I think it’s the wide variety of lists from such a wide variety of sources that makes me appreciate our Freedom to Read Week celebrations. It’s not that I am busy envisioning myself, or anyone else really, standing in front of a bonfire with my arms outstretched to block the tossing of books on the pile. Instead, I am envisioning people being surprised into a discussion, or even some personal contemplation, about the world we live in now vs. what we want the world to become and how books, the good and the bad, make a difference. Right?
So how did you do on your Banned Book Week quiz? If you haven’t taken it yet? What in the world are you waiting for? Don’t you want to see how wise and learned you are?
Or maybe you’d like to do a little more learning first? Is that the hold up? Would you like to consider the five best books turned into films? Or maybe you’re hoping to keep the visually imagery of the day going? Why not look to see how the Virtual Read-Out is going?
Either way, keep on reading those fabulously discussable, challenged titles! And I will too!
I can’t speak for everyone, but I feel pretty confident there is a large group of fellow readers who grew up after Judy Blume started writing and would choose Ms. Blume as an all-time favorite author! Does that seem like a startling statement? No, probably not. But it should be startling to know how often, how many of her books have been challenged for discussing real-life thoughts and feelings as seen through the eyes of a child. According to the American Library Association “…if every one of Judy Blume’s books was challenged–but only once–not one of her books would make the top 10 list, but she herself would make the most challenged author list.” Isn’t that a surprise? I thought so too! What does Ms. Blume say about censorship? Take a peek at her website and you’ll be able to read a variety of her responses. Very interesting!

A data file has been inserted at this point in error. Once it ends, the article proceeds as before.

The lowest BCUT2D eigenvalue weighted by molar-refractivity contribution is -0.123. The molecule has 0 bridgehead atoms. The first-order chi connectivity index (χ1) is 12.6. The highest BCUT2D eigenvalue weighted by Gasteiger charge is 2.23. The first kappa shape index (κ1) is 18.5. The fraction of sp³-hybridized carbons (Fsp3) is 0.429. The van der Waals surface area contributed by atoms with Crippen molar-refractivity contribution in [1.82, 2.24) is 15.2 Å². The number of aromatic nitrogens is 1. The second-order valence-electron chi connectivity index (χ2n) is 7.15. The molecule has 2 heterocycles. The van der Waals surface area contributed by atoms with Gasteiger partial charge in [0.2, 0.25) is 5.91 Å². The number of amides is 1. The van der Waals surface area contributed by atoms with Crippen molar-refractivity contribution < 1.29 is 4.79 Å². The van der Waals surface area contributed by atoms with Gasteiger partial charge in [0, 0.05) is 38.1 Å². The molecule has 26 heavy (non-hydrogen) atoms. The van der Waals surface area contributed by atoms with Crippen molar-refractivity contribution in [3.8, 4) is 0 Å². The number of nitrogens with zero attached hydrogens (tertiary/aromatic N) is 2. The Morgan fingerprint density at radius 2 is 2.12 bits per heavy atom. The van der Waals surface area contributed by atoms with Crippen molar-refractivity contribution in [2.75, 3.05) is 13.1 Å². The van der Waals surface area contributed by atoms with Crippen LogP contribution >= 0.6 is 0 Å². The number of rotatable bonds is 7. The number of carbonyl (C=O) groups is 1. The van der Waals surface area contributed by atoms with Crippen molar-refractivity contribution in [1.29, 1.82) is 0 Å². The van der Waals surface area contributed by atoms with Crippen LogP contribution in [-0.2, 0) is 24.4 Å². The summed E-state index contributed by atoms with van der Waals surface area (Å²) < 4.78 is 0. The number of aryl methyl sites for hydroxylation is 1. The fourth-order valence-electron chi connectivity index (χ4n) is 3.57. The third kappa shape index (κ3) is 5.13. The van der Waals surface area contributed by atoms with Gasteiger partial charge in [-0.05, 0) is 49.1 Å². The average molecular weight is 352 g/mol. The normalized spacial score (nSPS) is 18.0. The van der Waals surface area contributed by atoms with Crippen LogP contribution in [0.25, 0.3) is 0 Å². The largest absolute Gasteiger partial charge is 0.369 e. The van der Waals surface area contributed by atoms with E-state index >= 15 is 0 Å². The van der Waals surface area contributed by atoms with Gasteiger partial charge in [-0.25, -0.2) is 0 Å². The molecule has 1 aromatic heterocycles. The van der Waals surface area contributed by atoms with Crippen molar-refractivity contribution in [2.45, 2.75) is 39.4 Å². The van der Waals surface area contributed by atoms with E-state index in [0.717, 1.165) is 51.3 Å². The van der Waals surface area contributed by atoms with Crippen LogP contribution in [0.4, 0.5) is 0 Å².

Two more surprising censorship moments? How about The 11 Most Surprising Banned Books? And why not put your knowledge to the test in a quiz? You might surprised by all the facts you’ve learned so far, or maybe you’ll be surprised by an answer? Either way. Keep on reading those challenged books my friends!
Wanting to ban books for various reasons is nothing new, and language is often cited as the reason. Well, those who have sought to ban Mark Twain’s Huckleberry Finn because of his copious use of the word “nigger” in that novel now have an option. According to the L.A. Times, NewSouth Books is publishing an edition of the work that replaces each instance of the offensive word with the word “slave.”
I understand the power of words to denigrate an entire group of people, to cheapen their worth as individuals and in society. I don’t understand the need to sweep our history of doing so under the verbal rug, especially when the message of the book ultimately contradicts the hatred and ignorance embodied in the word, and a society where it was acceptable.
Unfortunately, racism, sexism, prejudices of all kinds are still alive and well in America, perhaps that is what makes being confronted with these hateful words so difficult. I’m not sure what the answer is, but am doubtful that it is in the rewriting of Mark Twain. I would love to hear his response to such a thing – maybe I’ll have to tackle the new edition of his autobiography to gain some more insight on that…